AVO’s and Your Firearms – The Loose Cannon

My wife recently took out an AVO against me, and my solicitor told me to consent to it, and that it will not effect my gun licence providing that I write to the Registry. What do you think I need to say to them?

I have to state that anyone who is violent against women or anyone else for that matter, deserves everything that they get, but that I have serious problems with the way that this legislation is being used maliciously as a sword, rather than a shield, by a minority of applicants.

Secondly, many of the incidents giving rise to AVO’s are very low level, and are not what you or I would consider domestic violence. Many are little more than heated arguments.

You have received very bad advice. Sadly, I often hear such comments made, as many Solicitors do not understand the implications of this law for firearms owners, and think that the AVO will not impact upon an individual unless they breach it.

There is no point writing to the Firearms Registry once an AVO order is made, because, subject to the law in the State or Territory that you reside in, Police are unable to issue a Firearms Licence to you for five or ten years after the order has expired!

Apprehended Violence Order or Domestic Violence Orders are orders that enables a person to be arrested if they are found to be engaging in certain behaviour toward, or in the proximity of the person who is considered to be in need of protection (‘the PINOP’).

This order may be sought from the Police, in which case, they may apply to the Court for an order on the PINOP’s behalf, or by the PINOP themselves. Where Police seek the order, they have the power to make an interim order which does not become final until the matter has been before the Court.

The value to Police of an AVO is that it enables a person to be arrested for being in the proximity of a person, and therefore, if someone is in the vicinity of the victim’s home, Police do not have to wait for the victim to be assaulted before they can do something.

Having said this, if someone has got a serious intent to do someone harm, a piece of paper is not going to do any good.

While most Apprehended Violence Orders are sought for good reason, most experienced Family Lawyers will honestly admit that a significant percentage- that in my experience is as high as 20%, are maliciously motivated, and intended to:

  • Improve a parties position in Family law proceedings involving Children
  • Get a party out of the home
  • Rubbish the other party’s reputation
  • Vent anger
  • Disrupt the other party’s social activities by denying access to firearms

Sadly, few Police will listen to a husband if he advises them that he is being abused or stalked, indeed, I have known Police laugh at husband’s in situations where they have been physically and emotionally abused, and if you do go to the Police, they are likely to take your firearms off you for at least 28 days until things ‘cool down’.

The situation is so anti male / anti shooter, that I was once approached by a shooter whose wife had threatened to ‘get an AVO and make him loose his guns’. I suggested he lodge his guns with a dealer while his wife was at work and lock the receipt in the safe.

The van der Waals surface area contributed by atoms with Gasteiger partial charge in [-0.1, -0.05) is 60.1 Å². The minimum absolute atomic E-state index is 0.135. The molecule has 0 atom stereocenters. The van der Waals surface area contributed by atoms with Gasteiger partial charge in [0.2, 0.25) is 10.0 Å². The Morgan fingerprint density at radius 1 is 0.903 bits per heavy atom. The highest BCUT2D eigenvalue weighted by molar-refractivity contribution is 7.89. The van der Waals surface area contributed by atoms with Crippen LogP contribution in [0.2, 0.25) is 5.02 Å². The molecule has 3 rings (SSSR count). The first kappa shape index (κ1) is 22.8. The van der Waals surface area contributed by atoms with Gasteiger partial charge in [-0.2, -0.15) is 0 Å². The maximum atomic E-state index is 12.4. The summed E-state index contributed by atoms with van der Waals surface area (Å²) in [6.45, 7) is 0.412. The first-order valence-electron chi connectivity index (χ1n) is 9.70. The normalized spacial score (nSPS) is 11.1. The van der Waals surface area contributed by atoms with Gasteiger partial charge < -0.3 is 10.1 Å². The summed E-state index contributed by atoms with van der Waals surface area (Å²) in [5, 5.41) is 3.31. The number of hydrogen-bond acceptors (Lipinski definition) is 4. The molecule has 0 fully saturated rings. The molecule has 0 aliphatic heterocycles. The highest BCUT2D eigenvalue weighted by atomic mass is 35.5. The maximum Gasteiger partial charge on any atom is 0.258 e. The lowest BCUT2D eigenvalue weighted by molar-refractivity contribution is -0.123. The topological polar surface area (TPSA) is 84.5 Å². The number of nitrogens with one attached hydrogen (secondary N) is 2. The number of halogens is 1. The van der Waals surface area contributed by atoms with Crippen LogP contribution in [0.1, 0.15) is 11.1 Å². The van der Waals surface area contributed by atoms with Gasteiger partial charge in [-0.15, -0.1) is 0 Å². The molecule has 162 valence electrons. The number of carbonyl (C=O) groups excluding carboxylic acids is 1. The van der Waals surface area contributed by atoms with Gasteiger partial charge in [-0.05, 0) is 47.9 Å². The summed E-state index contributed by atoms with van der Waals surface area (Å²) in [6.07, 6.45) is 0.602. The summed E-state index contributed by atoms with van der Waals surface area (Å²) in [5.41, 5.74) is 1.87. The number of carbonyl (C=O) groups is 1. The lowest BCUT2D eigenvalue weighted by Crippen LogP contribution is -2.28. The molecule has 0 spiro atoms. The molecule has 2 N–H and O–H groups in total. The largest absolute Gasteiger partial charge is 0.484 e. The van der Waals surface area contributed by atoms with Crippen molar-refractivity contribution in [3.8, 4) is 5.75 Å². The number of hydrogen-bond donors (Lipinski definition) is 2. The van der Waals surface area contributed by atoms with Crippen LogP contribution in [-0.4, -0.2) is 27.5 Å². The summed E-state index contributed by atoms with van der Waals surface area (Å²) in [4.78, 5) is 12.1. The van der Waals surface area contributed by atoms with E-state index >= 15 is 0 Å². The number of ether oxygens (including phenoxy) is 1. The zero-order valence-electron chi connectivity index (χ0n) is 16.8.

A few weeks later, about 9 coppers arrived Police arrived, hand cuffed him and demanded the keys to his gun safe. Apparently, his wife had called Police and claimed she had been assaulted with a firearm.

Police opened the safe and found the receipt, they also failed to find any other firearms when they searched the property.

Police declined to charge her with an offence!

Nor when an AVO is found to be groundless, can you obtain costs against the other side.

The best advice that I can give is that, if someone is facing an AVO:

Try and avoid having a permanent order made. In some jurisdictions Police will agree to an undertaking to the Court instead of an AVO, and this will have the same effect your Firearms Licence.

It can be worth your while in some situations consenting to an AVO ‘without admissions’, this means you are not admitting the alleged facts recounted in the Court documents.

Then, after you have sorted out your Family Law matter, bring an application to have the AVO set aside. You may need to ask the Court to extend the AVO to make sure that it does not expire before such a hearing into the matter takes place.

Thanks to the good work of the Shooters and Fisher’s Party some years ago, an amendment was placed into the NSW legislation enabling an expired AVO to be considered and revoked by the Court as though it was on foot.

Unfortunately, new domestic violence legislation has been introduced that merely states that an application for an order in respect to the revocation of an AVO can be made at any time.

Unfortunately, this injects uncertainty, in that, does ‘any time’ mean any time? or does it mean ‘any time while the AVO is current’?

Given that, technically, once an AVO has expired, there is really nothing on foot to review, I suspect many busy Magistrates shall favour the latter view, injecting a need for the expense of a District Court appeals to settle this area.

These amendments have yet to come into force, I would suggest anyone effected by a NSW AVO to consider getting an application before the Court to revoke the AVO ASAP.




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Simon Munslow